Bondcliff from Mount Bond, 2012.
Making good time and actually getting some limited cellphone reception, I left a message for my friend to pick me up at the Mount Twin trailhead... he was planning on coming up to hike my final peak the next day (Carrigain), or so I thought, and thus I figured it wouldn't be much of a problem.  After bagging West Bond I made my way through a half mile of thin trees to the highest peak of Mount Bond, and boy, it was awesome!  Bond is one of the few summits in the Whites where you really can't see much human civilization due to its remoteness.  Furthermore, you've got the sharp knife-edge of Bondcliff straight ahead of you to the south... couldn't be more amazing really.  Unfortunately though, it seemed like clouds might be soon rolling in, and given that I didn't really want to get caught above treeline if it rained, I bound quickly back into the trees in order to reach Bondcliff's highpoint (another 4000 foot peak).

On Bondcliff, 2012.
By the time I ran the mile out to Bondcliff and back, it was starting to rain HARD... the sort of hard summer downpour that gets through even the best rain-gear, so I decided to seek shelter at the Guyot Campsite.  I was a bit nervous about doing so as it would cost me a bunch of time, but I simply couldn't make it back out over the open face of Guyot and Mount Twin in such weather.  Soaking wet, I spent about an hour munching granola in a small lean-to at the campsite.  Luckily, the older women I met early that morning had arrived and raised my spirits through telling about their own journey through the Whites together.  Although the rain eventually stopped, the clouds never seemed to burn off... as it was getting late, I had to decide whether to spend a very cold, wet night at the campsite or try to make it across Guyot and Twin in less than ideal weather.  With some persuasion from my two companions, I decided to go for it.  By the time I got back to Guyot, the weather had improved and the two miles across a shallow ridge to South Twin didn't seem all that foreboding... it should of though.  Not long after I made it to the open summit of South Twin, it started to thunder, but instead of thundering above me, it was pretty much AROUND me.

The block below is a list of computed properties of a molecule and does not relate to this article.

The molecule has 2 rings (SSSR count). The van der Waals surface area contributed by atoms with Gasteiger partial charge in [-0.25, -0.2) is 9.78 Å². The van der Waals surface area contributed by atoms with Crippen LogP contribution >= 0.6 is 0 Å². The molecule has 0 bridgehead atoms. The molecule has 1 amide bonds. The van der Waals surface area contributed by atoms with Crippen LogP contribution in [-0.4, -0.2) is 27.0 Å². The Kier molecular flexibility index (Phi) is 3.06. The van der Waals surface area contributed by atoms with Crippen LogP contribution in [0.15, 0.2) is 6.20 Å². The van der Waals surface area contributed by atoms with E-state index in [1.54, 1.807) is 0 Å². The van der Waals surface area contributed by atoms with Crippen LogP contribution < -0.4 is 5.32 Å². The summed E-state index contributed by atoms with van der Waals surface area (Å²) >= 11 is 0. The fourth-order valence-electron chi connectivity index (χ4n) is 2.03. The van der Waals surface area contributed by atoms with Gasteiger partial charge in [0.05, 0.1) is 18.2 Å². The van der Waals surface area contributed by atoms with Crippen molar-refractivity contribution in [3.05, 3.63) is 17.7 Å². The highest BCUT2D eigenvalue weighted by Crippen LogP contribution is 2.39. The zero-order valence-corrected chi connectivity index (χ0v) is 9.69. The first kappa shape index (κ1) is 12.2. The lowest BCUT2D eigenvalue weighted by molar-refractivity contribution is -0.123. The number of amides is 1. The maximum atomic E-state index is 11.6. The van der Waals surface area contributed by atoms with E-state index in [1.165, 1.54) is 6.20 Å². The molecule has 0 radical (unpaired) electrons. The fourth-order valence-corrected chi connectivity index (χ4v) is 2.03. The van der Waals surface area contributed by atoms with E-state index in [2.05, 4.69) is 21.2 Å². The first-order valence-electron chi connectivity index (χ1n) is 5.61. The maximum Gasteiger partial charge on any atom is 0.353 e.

On Mount Guyot toward South Twin, 2012.
I didn't see any lightening really, but boy was I scared... I think I yelled for God to quit it or something with all the thunder, but She kept at it until I made it another mile and a half over North Twin's summit.  Completely aching after almost eighteen miles of hiking and emotionally exhausted after my near-death experience, I gingerly started limping my way down the home stretch of the North Twin Trail.  It was a bit after 5pm by then, so I tried to make the best time I could in order to rendezvous with my friend at the time I planned, but it was definitely slow going.  I eventually came upon a fellow named Ben, who turned out to be the best person in the world.  When I finally got to the trailhead, I heard the news my friend couldn't make it, but Ben, being the best person in the world, drove me over what would have been another ten or so miles of road back to my car... I'm pretty sure he was an angel or something.  Bruised and exhausted, I set up my tent at Zealand Campground and ate a cold can of baked beans, feeling proud of my journey that day... I had covered over twenty-two miles and seven of NH's big peaks after all.  I realized though that after completing my list on Mount Carrigain the next day, I was finished with going fast and especially finished with going solo.  I discovered that I had grown into a place where the beauty of God's creation needed to be shared rather than experienced alone.  I'd like to think I came upon a new understanding of the whole "where two or more are gathered" thing Jesus was talking about this past summer, and I hope to never forget that discovery.

God's peace,

Dustin is currently a vicar at the Lutheran Office for World Community and Saint Peter's Church in Manhattan, having recently completed his second year of a Masters of Divinity program at the Lutheran Theological Seminary at Philadelphia. While seeking ordination in the Evangelical Lutheran Church in America, his focus is on the intersection between worship, service and justice building in de-centralized faith communities unencumbered by a traditional church building. In his free time, Dustin likes playing frisbee, hiking and pretending to know how to sing.